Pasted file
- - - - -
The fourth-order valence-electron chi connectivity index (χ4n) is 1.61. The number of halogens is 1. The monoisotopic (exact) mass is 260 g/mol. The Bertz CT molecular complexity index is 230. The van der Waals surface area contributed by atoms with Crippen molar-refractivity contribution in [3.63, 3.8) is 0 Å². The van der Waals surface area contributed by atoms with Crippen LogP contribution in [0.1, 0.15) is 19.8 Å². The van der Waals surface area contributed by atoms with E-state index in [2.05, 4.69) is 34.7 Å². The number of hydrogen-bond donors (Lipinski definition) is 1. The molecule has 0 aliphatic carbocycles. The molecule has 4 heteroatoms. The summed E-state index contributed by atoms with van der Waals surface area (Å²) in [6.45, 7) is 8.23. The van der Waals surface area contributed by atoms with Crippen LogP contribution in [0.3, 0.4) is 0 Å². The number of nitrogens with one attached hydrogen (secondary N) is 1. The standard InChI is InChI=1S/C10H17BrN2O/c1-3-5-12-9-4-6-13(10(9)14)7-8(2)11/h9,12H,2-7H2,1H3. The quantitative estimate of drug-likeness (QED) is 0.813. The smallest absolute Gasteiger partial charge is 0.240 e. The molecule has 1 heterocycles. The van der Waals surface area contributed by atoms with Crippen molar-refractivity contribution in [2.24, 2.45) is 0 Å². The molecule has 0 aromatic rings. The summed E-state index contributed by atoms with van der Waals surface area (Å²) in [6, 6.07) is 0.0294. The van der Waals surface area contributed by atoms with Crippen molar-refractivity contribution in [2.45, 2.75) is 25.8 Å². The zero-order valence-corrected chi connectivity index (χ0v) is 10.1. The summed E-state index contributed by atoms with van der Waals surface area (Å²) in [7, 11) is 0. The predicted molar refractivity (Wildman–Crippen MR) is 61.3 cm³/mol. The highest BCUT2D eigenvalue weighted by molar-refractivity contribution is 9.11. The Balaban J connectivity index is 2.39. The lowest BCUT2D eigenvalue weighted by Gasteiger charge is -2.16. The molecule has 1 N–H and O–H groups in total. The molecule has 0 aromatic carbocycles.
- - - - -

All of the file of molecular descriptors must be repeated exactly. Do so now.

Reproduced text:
The fourth-order valence-electron chi connectivity index (χ4n) is 1.61. The number of halogens is 1. The monoisotopic (exact) mass is 260 g/mol. The Bertz CT molecular complexity index is 230. The van der Waals surface area contributed by atoms with Crippen molar-refractivity contribution in [3.63, 3.8) is 0 Å². The van der Waals surface area contributed by atoms with Crippen LogP contribution in [0.1, 0.15) is 19.8 Å². The van der Waals surface area contributed by atoms with E-state index in [2.05, 4.69) is 34.7 Å². The number of hydrogen-bond donors (Lipinski definition) is 1. The molecule has 0 aliphatic carbocycles. The molecule has 4 heteroatoms. The summed E-state index contributed by atoms with van der Waals surface area (Å²) in [6.45, 7) is 8.23. The van der Waals surface area contributed by atoms with Crippen LogP contribution in [0.3, 0.4) is 0 Å². The number of nitrogens with one attached hydrogen (secondary N) is 1. The standard InChI is InChI=1S/C10H17BrN2O/c1-3-5-12-9-4-6-13(10(9)14)7-8(2)11/h9,12H,2-7H2,1H3. The quantitative estimate of drug-likeness (QED) is 0.813. The smallest absolute Gasteiger partial charge is 0.240 e. The molecule has 1 heterocycles. The van der Waals surface area contributed by atoms with Crippen molar-refractivity contribution in [2.24, 2.45) is 0 Å². The molecule has 0 aromatic rings. The summed E-state index contributed by atoms with van der Waals surface area (Å²) in [6, 6.07) is 0.0294. The van der Waals surface area contributed by atoms with Crippen molar-refractivity contribution in [2.45, 2.75) is 25.8 Å². The zero-order valence-corrected chi connectivity index (χ0v) is 10.1. The summed E-state index contributed by atoms with van der Waals surface area (Å²) in [7, 11) is 0. The predicted molar refractivity (Wildman–Crippen MR) is 61.3 cm³/mol. The highest BCUT2D eigenvalue weighted by molar-refractivity contribution is 9.11. The Balaban J connectivity index is 2.39. The lowest BCUT2D eigenvalue weighted by Gasteiger charge is -2.16. The molecule has 1 N–H and O–H groups in total. The molecule has 0 aromatic carbocycles.